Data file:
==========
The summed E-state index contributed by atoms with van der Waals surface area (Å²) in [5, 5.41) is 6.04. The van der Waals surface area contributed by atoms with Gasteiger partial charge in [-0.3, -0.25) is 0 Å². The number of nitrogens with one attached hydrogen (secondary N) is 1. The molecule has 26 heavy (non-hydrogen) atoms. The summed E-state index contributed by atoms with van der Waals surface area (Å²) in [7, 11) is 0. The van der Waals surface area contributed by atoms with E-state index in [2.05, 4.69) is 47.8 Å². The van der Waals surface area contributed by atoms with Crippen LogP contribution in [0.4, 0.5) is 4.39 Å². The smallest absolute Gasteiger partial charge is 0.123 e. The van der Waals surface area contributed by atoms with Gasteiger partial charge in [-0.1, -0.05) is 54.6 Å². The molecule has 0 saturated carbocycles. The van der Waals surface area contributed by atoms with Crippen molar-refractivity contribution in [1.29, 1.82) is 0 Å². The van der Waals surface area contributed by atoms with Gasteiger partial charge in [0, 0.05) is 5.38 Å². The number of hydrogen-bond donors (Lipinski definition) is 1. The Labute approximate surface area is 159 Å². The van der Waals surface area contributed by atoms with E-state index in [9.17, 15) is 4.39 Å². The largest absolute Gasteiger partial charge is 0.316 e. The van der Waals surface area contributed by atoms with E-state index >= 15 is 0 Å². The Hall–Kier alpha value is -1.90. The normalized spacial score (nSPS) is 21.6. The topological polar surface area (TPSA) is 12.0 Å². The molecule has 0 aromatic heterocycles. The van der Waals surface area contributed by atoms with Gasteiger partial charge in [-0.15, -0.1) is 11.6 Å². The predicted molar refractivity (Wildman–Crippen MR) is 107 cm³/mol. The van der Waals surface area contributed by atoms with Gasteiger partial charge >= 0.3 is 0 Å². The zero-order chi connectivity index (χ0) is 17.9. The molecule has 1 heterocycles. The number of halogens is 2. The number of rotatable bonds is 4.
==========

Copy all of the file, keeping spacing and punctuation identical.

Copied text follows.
The summed E-state index contributed by atoms with van der Waals surface area (Å²) in [5, 5.41) is 6.04. The van der Waals surface area contributed by atoms with Gasteiger partial charge in [-0.3, -0.25) is 0 Å². The number of nitrogens with one attached hydrogen (secondary N) is 1. The molecule has 26 heavy (non-hydrogen) atoms. The summed E-state index contributed by atoms with van der Waals surface area (Å²) in [7, 11) is 0. The van der Waals surface area contributed by atoms with E-state index in [2.05, 4.69) is 47.8 Å². The van der Waals surface area contributed by atoms with Crippen LogP contribution in [0.4, 0.5) is 4.39 Å². The smallest absolute Gasteiger partial charge is 0.123 e. The van der Waals surface area contributed by atoms with Gasteiger partial charge in [-0.1, -0.05) is 54.6 Å². The molecule has 0 saturated carbocycles. The van der Waals surface area contributed by atoms with Crippen molar-refractivity contribution in [1.29, 1.82) is 0 Å². The van der Waals surface area contributed by atoms with Gasteiger partial charge in [0, 0.05) is 5.38 Å². The number of hydrogen-bond donors (Lipinski definition) is 1. The Labute approximate surface area is 159 Å². The van der Waals surface area contributed by atoms with E-state index in [9.17, 15) is 4.39 Å². The largest absolute Gasteiger partial charge is 0.316 e. The van der Waals surface area contributed by atoms with E-state index >= 15 is 0 Å². The Hall–Kier alpha value is -1.90. The normalized spacial score (nSPS) is 21.6. The topological polar surface area (TPSA) is 12.0 Å². The molecule has 0 aromatic heterocycles. The van der Waals surface area contributed by atoms with Gasteiger partial charge in [-0.15, -0.1) is 11.6 Å². The predicted molar refractivity (Wildman–Crippen MR) is 107 cm³/mol. The van der Waals surface area contributed by atoms with Gasteiger partial charge >= 0.3 is 0 Å². The zero-order chi connectivity index (χ0) is 17.9. The molecule has 1 heterocycles. The number of halogens is 2. The number of rotatable bonds is 4.